More importantly, the single biggest difference from the Ross perspective is its unique (and this is truly one-of-a-kind) emphasis on so-called “action learning.” After going through the core curriculum, every full-time MBA student is assigned to a five-person team and then lent to a company and a project that starts in the third week of January. There are 150 possible projects to choose from, with a bewildering array of global companies, for the 500 first-year students. This isn’t part of a course and the experience is not optional, as it often is at other business schools. It’s mandatory, intense, all-consuming, and occupies your complete time for seven straight weeks. Each team has two faculty advisers who act as coaches on the project. Some second-year students are assigned to help with team dynamics. In 2010, Google had the most popular project: 246 of the 497 students asked to be assigned to the Google team which had to come up with a strategy and plan for Google to successfully launch a new product in the European and East African markets. The logistics of pulling this off, with companies as varied as Amazon, Citigroup, Colgate-Palmolive, Barclays, General Electric, and Hershey’s, among others, in places as farflung as Peru, Malaysia, Italy, India and South Africa, among others, represents as huge an investment as any business school has ever made to create a truly differentiated experience for MBAs. Ross has four full-time staffers on this one part of the MBA program, while 35 faculty members are involved in advising the student teams and another 10 professors offer support to improve the presentations and deliverables for the client companies. Needless to say, this is Ross’ secret weapon (not only providing a unique MBA experience to students but helping to get more companies interested in the school’s grads), just as the mandatory application interviews at Kellogg have had an outsized impact on getting some of the best student material available in the world).

Kellogg School of Management. Photo by John A. Byrne.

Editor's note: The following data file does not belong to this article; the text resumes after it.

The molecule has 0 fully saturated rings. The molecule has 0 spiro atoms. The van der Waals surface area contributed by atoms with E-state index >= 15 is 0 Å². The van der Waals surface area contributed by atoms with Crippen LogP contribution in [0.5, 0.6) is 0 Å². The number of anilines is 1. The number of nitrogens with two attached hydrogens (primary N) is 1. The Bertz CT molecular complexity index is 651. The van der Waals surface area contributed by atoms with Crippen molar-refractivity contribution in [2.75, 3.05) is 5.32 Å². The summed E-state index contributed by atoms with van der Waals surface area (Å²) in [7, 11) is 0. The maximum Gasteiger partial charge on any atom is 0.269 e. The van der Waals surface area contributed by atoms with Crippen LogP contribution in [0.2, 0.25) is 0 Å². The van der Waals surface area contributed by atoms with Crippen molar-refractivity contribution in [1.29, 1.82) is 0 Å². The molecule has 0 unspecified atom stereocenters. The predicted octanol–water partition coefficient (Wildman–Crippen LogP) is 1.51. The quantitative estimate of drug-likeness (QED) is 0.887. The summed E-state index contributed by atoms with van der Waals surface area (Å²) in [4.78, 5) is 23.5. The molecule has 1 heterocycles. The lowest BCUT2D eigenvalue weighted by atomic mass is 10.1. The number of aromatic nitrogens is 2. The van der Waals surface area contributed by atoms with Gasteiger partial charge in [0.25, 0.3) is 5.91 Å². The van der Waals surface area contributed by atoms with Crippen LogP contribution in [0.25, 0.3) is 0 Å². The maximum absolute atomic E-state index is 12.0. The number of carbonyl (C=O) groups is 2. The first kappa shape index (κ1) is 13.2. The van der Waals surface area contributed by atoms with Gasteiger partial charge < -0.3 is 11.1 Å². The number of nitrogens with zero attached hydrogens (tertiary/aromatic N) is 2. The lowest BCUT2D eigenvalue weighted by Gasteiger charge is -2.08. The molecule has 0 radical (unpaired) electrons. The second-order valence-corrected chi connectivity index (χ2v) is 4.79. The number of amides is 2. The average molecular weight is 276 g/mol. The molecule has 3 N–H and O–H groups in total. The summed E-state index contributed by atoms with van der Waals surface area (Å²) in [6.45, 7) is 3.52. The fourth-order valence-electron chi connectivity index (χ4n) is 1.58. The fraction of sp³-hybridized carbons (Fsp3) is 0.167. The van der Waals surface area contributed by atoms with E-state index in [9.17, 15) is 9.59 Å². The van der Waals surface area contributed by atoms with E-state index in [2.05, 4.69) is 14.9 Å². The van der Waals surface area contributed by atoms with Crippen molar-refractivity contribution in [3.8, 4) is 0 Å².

On-Campus Recruiting: Both Kellogg and Ross attract the top MBA corporate recruiters in the world and, just as importantly, both schools have best-in-class career services offices to help with job searches. Getting an MBA at either school will expose you to an amazing array of world-class companies that actively recruit large numbers of MBAs. Outside of consulting, which draws a much higher percentage of Kellogg grads, the stats are remarkably similar in terms of what industries grads from both schools enter. Frankly, the biggest surprise is that Ross has been able to pull off in Ann Arbor. Everyone knows the decline of Detroit has put the regional economy in a tough place. You’d think that would impact recruiting at Ross to at least some extent. It has–but only in the positive. Ross’ career services staff has done an exceptional job at diversifying the recruiters who come to the school, even attracting a large number of high-tech companies including Amazon, Microsoft, Cisco Systems, Dell Computer, and Genentech. Ross also does well on the consumer marketing side, with 11% of its class going into that industry–roughly the same percentage that Kellogg puts into consumer marketing despite Kellogg’s number one marketing strength. After consulting (which takes one in four students) and high tech (which takes a surprisingly high 17%), consumer marketing is the third most popular employer at Ross. Finance has much less allure at most these schools: At both Kellogg and Ross, financial services, including investment banking, private equity, and securities firms, hired just 15% of the grads. Part of this can be explained by the financial collapse, however, because at Kellogg alone the percentage of grads going into investment banking fell to only 5% from 12% a year earlier. Kellogg MBAs also seem to do extremely well with the top management consulting firms, including McKinsey, Bain, BCG and Booz, probably because of the high level of interpersonnel skills Kellogg MBAs are known for thanks to those mandatory application interviews. In fact, consulting as an industry hired 38% of Kellogg’s Class of 2009.